Now, maybe it’s common knowledge but I have never quite understood the rules of the road when it comes to cycling. I initially learned in a quaint little housing development where it didn’t so much matter where you were riding because the speed limit was fifteen miles per hour and people were considerate of pedestrians and cyclists.

Then, we moved out to the country where the rules were not clear but they certainly mattered. People fly down country roads, cruising around every twist and bend. The shoulders are often narrow or non-existent and it was often necessary to bike on main county and state routes.

I seem to remember being told to bike with traffic. As in, bike on the shoulder of the right lane, where in America cars drive. This just seemed dangerous to me. I can’t see what is coming behind me! To make matters worse, I usually ride with some headphones in my ears and cannot hear what is behind me.

As far as New York State goes, and generally the rest of the United States, riding with the flow of traffic is the law.

There are a few reasons for this. One, is that the rules of the road are for slower traffic to always be in the right lane and faster traffic to be able to pass in the left lane. Okay, I get that.

However, the second most prominent reason for bikers to ride with traffic is somewhat confounding. It is generally agreed upon that it is easier for moving vehicles to see a biker from behind rather than coming at them. Three is also a general consensus that you are better off being hit from behind than in a head on collision.

I still disagree. It just seems more logical to have both the motorist and the cyclist be able to see each other coming, rather than placing all of the responsibility on the driver to maneuver his or her much larger vehicle around the bike.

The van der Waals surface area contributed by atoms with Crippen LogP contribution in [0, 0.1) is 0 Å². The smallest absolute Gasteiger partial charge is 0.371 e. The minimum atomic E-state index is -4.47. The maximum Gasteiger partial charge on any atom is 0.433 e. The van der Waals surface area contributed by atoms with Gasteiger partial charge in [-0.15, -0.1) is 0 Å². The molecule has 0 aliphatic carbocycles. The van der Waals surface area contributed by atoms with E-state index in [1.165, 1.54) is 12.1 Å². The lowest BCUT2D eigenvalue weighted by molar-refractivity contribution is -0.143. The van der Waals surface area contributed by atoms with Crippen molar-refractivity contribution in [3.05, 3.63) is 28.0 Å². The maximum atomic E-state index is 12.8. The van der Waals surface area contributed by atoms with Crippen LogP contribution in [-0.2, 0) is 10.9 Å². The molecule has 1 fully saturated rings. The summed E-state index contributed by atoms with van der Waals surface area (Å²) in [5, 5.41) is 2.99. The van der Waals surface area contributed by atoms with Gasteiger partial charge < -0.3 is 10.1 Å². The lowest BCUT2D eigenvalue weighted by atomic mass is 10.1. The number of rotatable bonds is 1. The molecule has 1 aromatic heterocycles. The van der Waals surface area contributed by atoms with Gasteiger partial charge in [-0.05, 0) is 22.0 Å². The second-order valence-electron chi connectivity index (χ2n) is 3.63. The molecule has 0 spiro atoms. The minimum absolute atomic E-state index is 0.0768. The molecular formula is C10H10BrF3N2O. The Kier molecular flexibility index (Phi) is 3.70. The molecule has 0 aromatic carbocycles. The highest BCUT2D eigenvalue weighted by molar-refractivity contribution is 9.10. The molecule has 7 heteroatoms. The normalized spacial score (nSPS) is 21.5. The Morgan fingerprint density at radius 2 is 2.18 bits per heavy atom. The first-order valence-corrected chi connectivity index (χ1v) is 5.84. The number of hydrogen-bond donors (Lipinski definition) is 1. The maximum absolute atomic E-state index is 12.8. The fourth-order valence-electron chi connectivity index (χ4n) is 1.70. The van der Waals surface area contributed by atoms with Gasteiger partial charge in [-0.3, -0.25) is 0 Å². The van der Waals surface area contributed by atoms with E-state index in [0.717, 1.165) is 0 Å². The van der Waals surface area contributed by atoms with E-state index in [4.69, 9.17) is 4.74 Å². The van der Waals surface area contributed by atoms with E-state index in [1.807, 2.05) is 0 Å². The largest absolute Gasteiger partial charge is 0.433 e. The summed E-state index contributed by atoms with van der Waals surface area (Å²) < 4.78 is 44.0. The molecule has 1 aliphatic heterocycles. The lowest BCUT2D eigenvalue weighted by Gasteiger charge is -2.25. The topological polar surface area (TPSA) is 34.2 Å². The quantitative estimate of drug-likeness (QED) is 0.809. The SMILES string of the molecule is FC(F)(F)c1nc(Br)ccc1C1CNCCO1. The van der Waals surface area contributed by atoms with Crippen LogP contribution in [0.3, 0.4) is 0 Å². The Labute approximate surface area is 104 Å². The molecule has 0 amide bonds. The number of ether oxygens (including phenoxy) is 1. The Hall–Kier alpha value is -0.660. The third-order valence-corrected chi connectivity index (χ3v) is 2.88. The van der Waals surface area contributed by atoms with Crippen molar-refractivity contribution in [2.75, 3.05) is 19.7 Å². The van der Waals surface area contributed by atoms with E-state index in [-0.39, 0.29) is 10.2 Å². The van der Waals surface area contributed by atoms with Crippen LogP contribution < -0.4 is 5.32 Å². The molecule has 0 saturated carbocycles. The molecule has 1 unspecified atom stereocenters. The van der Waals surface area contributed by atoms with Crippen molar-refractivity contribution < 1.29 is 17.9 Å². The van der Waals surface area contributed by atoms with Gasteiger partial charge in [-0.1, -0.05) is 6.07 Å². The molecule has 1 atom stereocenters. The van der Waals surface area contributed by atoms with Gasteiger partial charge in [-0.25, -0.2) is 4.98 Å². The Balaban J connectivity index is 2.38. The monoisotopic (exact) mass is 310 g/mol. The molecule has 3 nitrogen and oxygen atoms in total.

So, now I know what the rules are. Maybe it’s time to take the headphones out and go with the flow of traffic.

  • Frank Mlinar

    I hope this was written tongue in cheek. I am a bicycle rider and I ride country roads and city roads. I will not wear earphones. I want to hear what is going on around me. I use a rear view mirror. I want to be able to know what is going on behind me if necessary, such as traffic approaching. I ride on the right. Always. I am traveling relatively fast so the closing speed between me and the vehicle is less, giving the driver more time to think about me. Drivers do not expect to see bicycles coming at them. If the bicyclist does something unexpected, the driver has much less time to react. At crossroads, the bicyclist on the right uses the traffic signals appropriately. I don’t know what the bicyclist on the left would do except possibly reverting to a pedestrian. Always be predictable.